Friday, June 28, 2013

The Secret Life of the American Athlete

I find it absolutely fascinating when a professional athlete is charged with committing a crime and then all of these theories and so-called "fast facts" start spewing out of media outlets. Its almost as if they're saying "Let's give you more of a reason to find even more fault in this man. BOO HIM."

Unless you have been nowhere near a TV or radio as of late, you know who Aaron Hernandez is. If you're a New England Patriots fan, you're probably wondering how this all happened and whether you can get a refund on your jersey. Within the past week and a half, Hernandez's name and reputation have been flipped upside down and exploited for the country to see. Not only that, but they (as in private investigators) are also looking into his personal life, such as whether the tattoos that he owns are related to gangs or any other destructive behavior.

Photo from CBS New York
You read that right. They're going the whole nine here.

Aside from the jokes that Aaron Hernandez has now made the "NFL All-Prison Team," this case is receiving more publicity at this stage than the likes of the Michael Vick case, Ray Lewis' murder charge, Plaxico Burress' club folly, and even the O.J. Simpson case. Really. This has become more widespread of a case than the infamous White Bronco. Although there is the argument that the difference in media over nearly twenty years has caused this, the added severity of the crime and the supposed ties that are being implied is making this one of the biggest professional athlete crime cases in history.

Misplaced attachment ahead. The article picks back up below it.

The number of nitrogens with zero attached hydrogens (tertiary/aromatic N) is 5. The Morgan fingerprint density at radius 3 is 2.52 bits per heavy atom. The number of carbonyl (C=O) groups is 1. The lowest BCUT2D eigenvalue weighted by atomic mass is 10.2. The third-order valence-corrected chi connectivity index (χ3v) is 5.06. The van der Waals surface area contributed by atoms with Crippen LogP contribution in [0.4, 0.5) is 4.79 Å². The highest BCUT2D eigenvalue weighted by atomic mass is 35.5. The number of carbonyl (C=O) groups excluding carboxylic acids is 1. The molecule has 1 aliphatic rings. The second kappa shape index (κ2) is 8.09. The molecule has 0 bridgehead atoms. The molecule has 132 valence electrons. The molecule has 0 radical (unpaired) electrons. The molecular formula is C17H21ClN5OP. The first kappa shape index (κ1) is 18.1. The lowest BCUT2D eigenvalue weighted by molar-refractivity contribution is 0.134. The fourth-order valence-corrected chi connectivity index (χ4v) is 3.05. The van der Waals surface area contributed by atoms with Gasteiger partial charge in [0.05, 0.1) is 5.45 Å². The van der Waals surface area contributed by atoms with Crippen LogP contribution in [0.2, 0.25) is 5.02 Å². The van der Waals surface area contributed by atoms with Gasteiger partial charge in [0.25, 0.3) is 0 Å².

While I'm not writing this post to pick on the media, a long stick will be used to some extent. Instead, I will be looking into a question that most sports fans refuse to ask in circles and themselves: "Can fame and fortune screw up professional sports?"

A long time ago, in a galaxy far away, I wrote about how the inception of social media blurs the line between pro athletes and the public. The perks of that may be great supply, but it's rather scary to see how some men and women still hide their personal lives from the public. That might not be a bad thing, but to still be able to wield a giant facade and hide something maniacal in a global village is an impressive, yet frightening feat. There is a long-standing thought that money and fame can ultimately change a man. Some of the most humble of men have been affected by salary directly and indirectly. [Note: When I mean indirectly, I refer to someone like "Shoeless Joe."] Because the opportunity and options are there, forbidden behaviors are easier to access and the alleged "high status" of the professional athlete gives off an air of invincibility internally and externally. When that kind of high-status is involved, one can say that danger seems to lurk at every corner. This could be why you hear more instances of possession of weapons in public settings or domestic abuse cases involving weapons. These actions can spiral out of control and the personal life soon becomes public knowledge.